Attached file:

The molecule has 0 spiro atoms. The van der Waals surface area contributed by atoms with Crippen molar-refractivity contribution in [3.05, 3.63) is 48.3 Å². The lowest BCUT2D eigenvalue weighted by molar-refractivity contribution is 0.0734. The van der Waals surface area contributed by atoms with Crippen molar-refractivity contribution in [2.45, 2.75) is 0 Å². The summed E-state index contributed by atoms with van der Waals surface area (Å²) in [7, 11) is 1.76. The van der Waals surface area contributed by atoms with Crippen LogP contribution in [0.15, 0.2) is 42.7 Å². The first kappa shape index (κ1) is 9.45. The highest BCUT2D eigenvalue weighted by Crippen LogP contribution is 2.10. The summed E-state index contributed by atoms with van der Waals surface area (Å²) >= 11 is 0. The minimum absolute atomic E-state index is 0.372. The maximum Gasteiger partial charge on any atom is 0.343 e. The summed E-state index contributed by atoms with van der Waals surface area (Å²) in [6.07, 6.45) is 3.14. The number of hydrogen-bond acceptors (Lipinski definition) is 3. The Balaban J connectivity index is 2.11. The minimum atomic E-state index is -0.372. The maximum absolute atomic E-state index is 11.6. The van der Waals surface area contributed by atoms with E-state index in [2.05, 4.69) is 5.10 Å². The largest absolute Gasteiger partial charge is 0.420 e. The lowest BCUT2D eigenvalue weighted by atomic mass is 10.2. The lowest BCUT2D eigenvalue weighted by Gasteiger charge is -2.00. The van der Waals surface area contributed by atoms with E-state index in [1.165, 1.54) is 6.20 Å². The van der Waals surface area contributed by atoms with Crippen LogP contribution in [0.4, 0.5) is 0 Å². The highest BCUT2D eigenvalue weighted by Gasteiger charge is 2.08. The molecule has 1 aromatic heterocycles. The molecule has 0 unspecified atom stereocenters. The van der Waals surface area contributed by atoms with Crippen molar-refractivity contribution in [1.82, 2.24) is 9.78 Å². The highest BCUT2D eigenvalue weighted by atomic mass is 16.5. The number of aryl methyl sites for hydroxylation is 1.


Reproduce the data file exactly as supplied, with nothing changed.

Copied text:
The molecule has 0 spiro atoms. The van der Waals surface area contributed by atoms with Crippen molar-refractivity contribution in [3.05, 3.63) is 48.3 Å². The lowest BCUT2D eigenvalue weighted by molar-refractivity contribution is 0.0734. The van der Waals surface area contributed by atoms with Crippen molar-refractivity contribution in [2.45, 2.75) is 0 Å². The summed E-state index contributed by atoms with van der Waals surface area (Å²) in [7, 11) is 1.76. The van der Waals surface area contributed by atoms with Crippen LogP contribution in [0.15, 0.2) is 42.7 Å². The first kappa shape index (κ1) is 9.45. The highest BCUT2D eigenvalue weighted by Crippen LogP contribution is 2.10. The summed E-state index contributed by atoms with van der Waals surface area (Å²) >= 11 is 0. The minimum absolute atomic E-state index is 0.372. The maximum Gasteiger partial charge on any atom is 0.343 e. The summed E-state index contributed by atoms with van der Waals surface area (Å²) in [6.07, 6.45) is 3.14. The number of hydrogen-bond acceptors (Lipinski definition) is 3. The Balaban J connectivity index is 2.11. The minimum atomic E-state index is -0.372. The maximum absolute atomic E-state index is 11.6. The van der Waals surface area contributed by atoms with E-state index in [2.05, 4.69) is 5.10 Å². The largest absolute Gasteiger partial charge is 0.420 e. The lowest BCUT2D eigenvalue weighted by atomic mass is 10.2. The lowest BCUT2D eigenvalue weighted by Gasteiger charge is -2.00. The van der Waals surface area contributed by atoms with E-state index in [1.165, 1.54) is 6.20 Å². The van der Waals surface area contributed by atoms with Crippen LogP contribution in [0.4, 0.5) is 0 Å². The highest BCUT2D eigenvalue weighted by Gasteiger charge is 2.08. The molecule has 1 aromatic heterocycles. The molecule has 0 unspecified atom stereocenters. The van der Waals surface area contributed by atoms with Crippen molar-refractivity contribution in [1.82, 2.24) is 9.78 Å². The highest BCUT2D eigenvalue weighted by atomic mass is 16.5. The number of aryl methyl sites for hydroxylation is 1.